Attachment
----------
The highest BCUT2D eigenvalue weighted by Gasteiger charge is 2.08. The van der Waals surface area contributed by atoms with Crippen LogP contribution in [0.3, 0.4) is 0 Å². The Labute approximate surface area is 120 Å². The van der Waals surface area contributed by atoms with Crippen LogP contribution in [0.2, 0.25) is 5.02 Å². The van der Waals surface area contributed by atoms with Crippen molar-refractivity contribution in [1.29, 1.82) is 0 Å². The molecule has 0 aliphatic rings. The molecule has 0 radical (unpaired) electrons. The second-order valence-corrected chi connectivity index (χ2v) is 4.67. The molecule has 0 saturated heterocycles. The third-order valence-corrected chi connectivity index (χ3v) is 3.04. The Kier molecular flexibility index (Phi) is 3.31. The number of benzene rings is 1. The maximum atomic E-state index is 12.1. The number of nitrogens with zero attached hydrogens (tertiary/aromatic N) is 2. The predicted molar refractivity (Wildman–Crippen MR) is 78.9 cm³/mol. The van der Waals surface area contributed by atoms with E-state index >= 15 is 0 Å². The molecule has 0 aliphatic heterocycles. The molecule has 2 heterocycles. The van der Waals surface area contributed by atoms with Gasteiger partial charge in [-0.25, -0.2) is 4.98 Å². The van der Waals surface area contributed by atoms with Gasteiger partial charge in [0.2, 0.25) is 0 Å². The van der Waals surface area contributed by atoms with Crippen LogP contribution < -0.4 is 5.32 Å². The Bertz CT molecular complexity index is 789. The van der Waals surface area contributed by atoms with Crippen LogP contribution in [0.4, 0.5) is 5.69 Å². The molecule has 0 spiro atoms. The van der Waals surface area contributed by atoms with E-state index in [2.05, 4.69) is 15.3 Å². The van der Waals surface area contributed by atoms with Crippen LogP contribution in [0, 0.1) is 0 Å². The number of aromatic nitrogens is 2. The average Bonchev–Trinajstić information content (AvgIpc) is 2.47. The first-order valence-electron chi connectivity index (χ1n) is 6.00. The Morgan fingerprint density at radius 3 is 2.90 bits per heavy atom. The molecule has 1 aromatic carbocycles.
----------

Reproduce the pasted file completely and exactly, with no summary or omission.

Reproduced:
The highest BCUT2D eigenvalue weighted by Gasteiger charge is 2.08. The van der Waals surface area contributed by atoms with Crippen LogP contribution in [0.3, 0.4) is 0 Å². The Labute approximate surface area is 120 Å². The van der Waals surface area contributed by atoms with Crippen LogP contribution in [0.2, 0.25) is 5.02 Å². The van der Waals surface area contributed by atoms with Crippen molar-refractivity contribution in [1.29, 1.82) is 0 Å². The molecule has 0 aliphatic rings. The molecule has 0 radical (unpaired) electrons. The second-order valence-corrected chi connectivity index (χ2v) is 4.67. The molecule has 0 saturated heterocycles. The third-order valence-corrected chi connectivity index (χ3v) is 3.04. The Kier molecular flexibility index (Phi) is 3.31. The number of benzene rings is 1. The maximum atomic E-state index is 12.1. The number of nitrogens with zero attached hydrogens (tertiary/aromatic N) is 2. The predicted molar refractivity (Wildman–Crippen MR) is 78.9 cm³/mol. The van der Waals surface area contributed by atoms with E-state index >= 15 is 0 Å². The molecule has 0 aliphatic heterocycles. The molecule has 2 heterocycles. The van der Waals surface area contributed by atoms with Gasteiger partial charge in [-0.25, -0.2) is 4.98 Å². The van der Waals surface area contributed by atoms with Gasteiger partial charge in [0.2, 0.25) is 0 Å². The van der Waals surface area contributed by atoms with Crippen LogP contribution < -0.4 is 5.32 Å². The Bertz CT molecular complexity index is 789. The van der Waals surface area contributed by atoms with Crippen LogP contribution in [0.4, 0.5) is 5.69 Å². The molecule has 0 spiro atoms. The van der Waals surface area contributed by atoms with E-state index in [2.05, 4.69) is 15.3 Å². The van der Waals surface area contributed by atoms with Crippen LogP contribution in [0, 0.1) is 0 Å². The number of aromatic nitrogens is 2. The average Bonchev–Trinajstić information content (AvgIpc) is 2.47. The first-order valence-electron chi connectivity index (χ1n) is 6.00. The Morgan fingerprint density at radius 3 is 2.90 bits per heavy atom. The molecule has 1 aromatic carbocycles.